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Developing an Equity Tracker

Learning Objectives:
1. Demonstrate how to develop a tracker for equity-related patient safety reports
2. Explain how an equity tracker is useful for follow-up actions
0.25 Credit CME

This introductory course introduces the framework for embedding equity into quality and safety, which was developed by Brigham and Women's Hospital and the Institute for Healthcare Improvement. This activity will provide an overview of the five focus areas and how the framework was implemented at Brigham and Women's Hospital.

This video excerpt was taken from the official Kick-Off of the AMA's Advancing Equity through Quality and Safety Peer Network in January of 2022.

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Video Transcript

Karthik Sivashanker, MD: [00:29] What we want to cover now is the tracking systems that you're using. We use a very simple system; we use an Excel spreadsheet to track these cases. So it doesn't have to be fancy. And when we first started the work, we were not tracking demographics consistently. So that was one of the first things that we started to implement. So I'm going to hand this over to Nadia to speak to it. You'll notice that like, it's just the header for the spreadsheet. We're just doing that to protect patient confidentiality for the time being. But Nadia, do you want to take it away?

Nadia Huancahuari, MD: [01:03] Yes, I'm Nadia Huancahuari. I know I met a lot of you in the breakouts but just wanted to say hi, and wanted to also say how excited I am to be here. We thought that we would bring you into our equity tracker and share a few details of it. Again, this is just a way in which we're doing it and you can certainly customize it to make…for your own needs. I do want to start by saying that this has been an amazing team effort by the—we have three directors of quality, safety, and equity, Dr Gershanik and Dr Marsh, who are here and who have been faculty, and two program coordinators who support this work, as well. So in terms of the tracker, this is an example of the beginning of the headings. We usually want to assign—as Karen had mentioned, we usually have a risk manager or patient safety specialist—and we'll assign that person based on the area where the event occurred. We assign ourselves, one of us, to lead that particular case, and then we'll include the patient's name, the date of the event, the date we learned about it—because some of these events might have happened months ago, but we maybe just got notified about it—the medical record number, the age of the patient, the gender, the race, and ethnicity. Next slide, please.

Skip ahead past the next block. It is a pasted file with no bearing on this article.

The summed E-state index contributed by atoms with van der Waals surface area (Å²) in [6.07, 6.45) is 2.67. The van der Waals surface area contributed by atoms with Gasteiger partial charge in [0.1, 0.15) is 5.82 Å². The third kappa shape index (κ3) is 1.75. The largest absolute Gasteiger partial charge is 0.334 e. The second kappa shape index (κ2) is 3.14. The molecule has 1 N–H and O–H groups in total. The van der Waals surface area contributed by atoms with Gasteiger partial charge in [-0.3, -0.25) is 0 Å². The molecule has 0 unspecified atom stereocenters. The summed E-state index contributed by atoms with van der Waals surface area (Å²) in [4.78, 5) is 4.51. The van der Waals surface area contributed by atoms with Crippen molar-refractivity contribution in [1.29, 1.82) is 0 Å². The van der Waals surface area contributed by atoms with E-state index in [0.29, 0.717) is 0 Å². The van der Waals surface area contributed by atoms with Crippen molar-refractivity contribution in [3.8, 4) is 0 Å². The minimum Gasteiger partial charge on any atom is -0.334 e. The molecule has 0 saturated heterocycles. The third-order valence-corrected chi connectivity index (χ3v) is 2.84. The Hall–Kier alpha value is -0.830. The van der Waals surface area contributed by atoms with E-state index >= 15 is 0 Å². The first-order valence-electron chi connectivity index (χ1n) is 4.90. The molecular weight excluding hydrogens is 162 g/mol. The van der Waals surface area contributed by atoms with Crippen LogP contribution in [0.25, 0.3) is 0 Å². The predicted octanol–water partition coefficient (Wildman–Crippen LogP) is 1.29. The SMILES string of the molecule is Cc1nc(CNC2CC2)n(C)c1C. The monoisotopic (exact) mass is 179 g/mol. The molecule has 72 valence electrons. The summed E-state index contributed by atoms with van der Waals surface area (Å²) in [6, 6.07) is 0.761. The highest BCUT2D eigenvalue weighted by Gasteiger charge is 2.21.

[02:30] We also capture the insurance, the preferred language, and disability service line location. And the next couple ones…we use it in a certain way and I want to talk a little bit about that. The case titles are basically key words that we use among ourselves to address a particular case or to know a particular case. So a case title may be, for instance, a denial of monoclonal antibody due to race, or maybe MRI rescheduling due to language barriers, or maybe misgendering in allergy clinic. So whatever it is that makes sense for you to think about this case and talk amongst yourselves about it, that's how we typically use the case title. And then we try to collect themes, and those are more general, and I'll show some data around that in a couple of slides. But the themes are more general in terms of…so it might just be a communication, it might…the whole thing may be about a miscommunication. It might also be about language barriers. But you can customize this for your own needs. The summary section, most typically, is just copied and pasted directly from the safety report. Next slide, please.

Sivashanker: [03:46] Oh, and can we just pause for a moment? I want to just elaborate a little bit more. So why those demographics? So one of the things that we looked into was, you know, why not SOGI, for example, sexual orientation? So we looked into the data, and we just did not have complete enough data for it to be usable. So some of these choices are purely based on, do we have enough complete data and reliable enough data to track it. So a goal remains to add sexual orientation and gender identity, and that requires more system-level work. So there was a question about how we're doing data collection and getting folks to understand race, ethnicity, all these other categories. So we did education with our registration staff, but updating all the patients and their demographic information that's a years-long process. So the point here is look at what variables you have enough data for—and say, 60 to 70% completeness is pretty average—so if it's, as long as it's somewhere around there, it's enough to start the work.